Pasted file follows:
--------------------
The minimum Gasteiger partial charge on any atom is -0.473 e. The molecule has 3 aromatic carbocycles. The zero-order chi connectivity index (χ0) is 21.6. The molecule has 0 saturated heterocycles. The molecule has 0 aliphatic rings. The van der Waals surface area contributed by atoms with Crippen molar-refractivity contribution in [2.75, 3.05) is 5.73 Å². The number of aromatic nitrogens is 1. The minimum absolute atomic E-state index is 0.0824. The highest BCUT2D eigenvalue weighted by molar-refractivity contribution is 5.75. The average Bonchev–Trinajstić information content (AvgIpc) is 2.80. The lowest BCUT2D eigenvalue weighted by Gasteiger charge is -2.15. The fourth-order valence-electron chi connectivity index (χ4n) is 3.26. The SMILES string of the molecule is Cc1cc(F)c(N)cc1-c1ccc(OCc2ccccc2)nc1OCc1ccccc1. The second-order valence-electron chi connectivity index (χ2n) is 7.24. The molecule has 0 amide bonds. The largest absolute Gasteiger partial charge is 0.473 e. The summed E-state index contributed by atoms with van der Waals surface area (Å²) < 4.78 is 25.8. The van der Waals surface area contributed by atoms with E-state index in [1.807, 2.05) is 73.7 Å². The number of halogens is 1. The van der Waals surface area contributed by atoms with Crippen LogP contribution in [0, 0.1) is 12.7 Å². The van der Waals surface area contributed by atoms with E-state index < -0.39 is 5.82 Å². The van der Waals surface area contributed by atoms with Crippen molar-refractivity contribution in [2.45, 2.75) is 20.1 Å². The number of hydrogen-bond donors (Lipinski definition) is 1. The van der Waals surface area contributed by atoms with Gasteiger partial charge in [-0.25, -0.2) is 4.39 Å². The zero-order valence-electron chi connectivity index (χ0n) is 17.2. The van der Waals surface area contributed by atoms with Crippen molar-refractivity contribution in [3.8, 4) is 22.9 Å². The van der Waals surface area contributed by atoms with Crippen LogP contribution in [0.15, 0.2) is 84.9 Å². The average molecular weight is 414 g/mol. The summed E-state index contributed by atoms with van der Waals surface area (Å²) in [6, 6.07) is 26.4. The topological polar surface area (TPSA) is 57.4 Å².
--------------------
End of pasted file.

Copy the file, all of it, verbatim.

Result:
The minimum Gasteiger partial charge on any atom is -0.473 e. The molecule has 3 aromatic carbocycles. The zero-order chi connectivity index (χ0) is 21.6. The molecule has 0 saturated heterocycles. The molecule has 0 aliphatic rings. The van der Waals surface area contributed by atoms with Crippen molar-refractivity contribution in [2.75, 3.05) is 5.73 Å². The number of aromatic nitrogens is 1. The minimum absolute atomic E-state index is 0.0824. The highest BCUT2D eigenvalue weighted by molar-refractivity contribution is 5.75. The average Bonchev–Trinajstić information content (AvgIpc) is 2.80. The lowest BCUT2D eigenvalue weighted by Gasteiger charge is -2.15. The fourth-order valence-electron chi connectivity index (χ4n) is 3.26. The SMILES string of the molecule is Cc1cc(F)c(N)cc1-c1ccc(OCc2ccccc2)nc1OCc1ccccc1. The second-order valence-electron chi connectivity index (χ2n) is 7.24. The molecule has 0 amide bonds. The largest absolute Gasteiger partial charge is 0.473 e. The summed E-state index contributed by atoms with van der Waals surface area (Å²) < 4.78 is 25.8. The van der Waals surface area contributed by atoms with E-state index in [1.807, 2.05) is 73.7 Å². The number of halogens is 1. The van der Waals surface area contributed by atoms with Crippen LogP contribution in [0, 0.1) is 12.7 Å². The van der Waals surface area contributed by atoms with E-state index < -0.39 is 5.82 Å². The van der Waals surface area contributed by atoms with Crippen molar-refractivity contribution in [2.45, 2.75) is 20.1 Å². The number of hydrogen-bond donors (Lipinski definition) is 1. The van der Waals surface area contributed by atoms with Gasteiger partial charge in [-0.25, -0.2) is 4.39 Å². The zero-order valence-electron chi connectivity index (χ0n) is 17.2. The van der Waals surface area contributed by atoms with Crippen molar-refractivity contribution in [3.8, 4) is 22.9 Å². The van der Waals surface area contributed by atoms with Crippen LogP contribution in [0.15, 0.2) is 84.9 Å². The average molecular weight is 414 g/mol. The summed E-state index contributed by atoms with van der Waals surface area (Å²) in [6, 6.07) is 26.4. The topological polar surface area (TPSA) is 57.4 Å².